One of my favorite quotes about fashion is from the late Diana Vreeland: “Fashion is part of the everyday air, it changes all the time. You can feel the approach of a clothing revolution.”
Just as fashions change, so does our need for certain types of clothing. As we get older or older, live through pandemics or enter an era of rising global temperatures, we inevitably outgrow what’s in our wardrobes.
Now is as good a time as ever to reconsider what clothes you own but don’t wear and what to do with them if they no longer fit, quite literally.
Mats Ekström is the owner of Swensk, a Swedish clothing store in downtown Melbourne that offers a practical service that emphasizes tailoring and fit. If you’ve gained a little weight due to “locking in and drinking wine,” don’t worry, he says. Pants usually have enough fabric stored at the waist line to bring out the volume, something a tailor can handle. Another easy solution for clothes that are a little looser is to move the buttons half a centimeter here or there.
Xtrum assures its clients that small tweaks can make a big difference to how things look. Advocates say it’s important for your proportions to be balanced, making sure the sleeves are the proper length — about halfway between your wrist bone and the bone at the bottom of your hand.
For the pants, the length should be proportional to your height and the width of the leg of the pants, which can sometimes be due to “personality”. As long as there is enough fabric, a good tailor can change its shape, to make it more modern. Ekström suggests showing the tailor a pair of pants you like so they can simulate the cut.
If you’ve grown more than the size, it can be even more difficult, because “making things bigger is really hard to do”. He suggests taking a practical view and asking if you’d ever get the body of a 20-year-old again? If not, he says, then it’s time to sell or give away those clothes (without sending them to a landfill).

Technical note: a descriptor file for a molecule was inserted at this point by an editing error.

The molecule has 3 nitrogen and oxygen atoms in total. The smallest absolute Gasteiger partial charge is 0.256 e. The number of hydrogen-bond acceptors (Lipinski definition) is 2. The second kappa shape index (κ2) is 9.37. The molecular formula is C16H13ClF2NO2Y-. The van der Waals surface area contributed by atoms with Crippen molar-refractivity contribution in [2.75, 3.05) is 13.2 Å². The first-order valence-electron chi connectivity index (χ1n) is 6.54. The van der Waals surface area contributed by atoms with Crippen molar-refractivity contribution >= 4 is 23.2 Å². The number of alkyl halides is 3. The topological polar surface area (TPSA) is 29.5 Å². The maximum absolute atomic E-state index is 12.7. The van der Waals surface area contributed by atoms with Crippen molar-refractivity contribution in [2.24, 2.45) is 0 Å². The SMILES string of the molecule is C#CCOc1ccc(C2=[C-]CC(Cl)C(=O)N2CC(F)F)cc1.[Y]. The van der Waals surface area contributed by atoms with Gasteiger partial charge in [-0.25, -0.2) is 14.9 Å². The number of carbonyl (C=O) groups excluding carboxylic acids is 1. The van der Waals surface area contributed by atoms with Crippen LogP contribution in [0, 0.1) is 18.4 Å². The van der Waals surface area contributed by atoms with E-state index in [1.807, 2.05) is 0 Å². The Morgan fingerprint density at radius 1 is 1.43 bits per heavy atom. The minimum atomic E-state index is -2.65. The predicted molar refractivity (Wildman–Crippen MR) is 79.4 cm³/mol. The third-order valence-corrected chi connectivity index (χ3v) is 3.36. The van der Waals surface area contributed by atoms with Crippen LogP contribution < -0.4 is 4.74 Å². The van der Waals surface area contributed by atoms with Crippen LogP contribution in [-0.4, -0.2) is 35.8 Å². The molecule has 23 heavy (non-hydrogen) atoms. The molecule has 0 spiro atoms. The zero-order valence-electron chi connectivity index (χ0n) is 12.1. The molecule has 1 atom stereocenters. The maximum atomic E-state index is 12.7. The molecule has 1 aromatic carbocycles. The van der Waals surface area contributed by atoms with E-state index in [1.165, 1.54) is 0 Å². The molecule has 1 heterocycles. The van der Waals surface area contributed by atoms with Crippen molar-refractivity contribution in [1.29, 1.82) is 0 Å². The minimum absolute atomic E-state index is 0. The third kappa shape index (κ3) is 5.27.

Transforming the old into the new
Nicole Mallaleu, fashion lecturer at the Australian College of Art, welcomes the growing movement of designers and young adults who are cutting old clothes and transforming them into new pieces.
From the reconstructed T-shirt dresses of Central Saint Martins graduate Connor Ives, to reinterpreted clothing from Melbourne label TLC World and Romance Was Born found from the Forever children’s collection across Depop, in the fitting pair of scissor hands, old can Give clothes value and coin.
Mallalu suggests getting inspiration from this when thinking about what to do with clothes you really love but probably won’t fit in again. If you can’t sew, she says, a seamstress should be able to replace the waistband with a more forgiving stretch fabric or turn a very comfortable sweater into a cardigan.
Very petite dresses can be turned into skirts and tops. This allows for more flexibility in adjustments, she says: Lowering the waistline on an A-line skirt can give you more room, while the top half can be worn with layers or pants, or tied with a different skirt.
share the love
Sometimes we get over clothes because they no longer serve our lifestyles or moods, says Malaliu, but it’s important to continue to see the value in them. “There is a tremendous amount of potential energy in these clothes,” she says — from the people and from the environment.
She suggests finding someone who might wear it, say a friend or family member, with the understanding that they’ll return it when they’re done with it. Doing so means the stories behind the clothes can be shared, and hopefully save the piece from becoming “another anonymous garment in a pile of unsorted and discarded clothes in the operations store”. She suggests starting these conversations with: “I like this but I don’t wear it anymore.”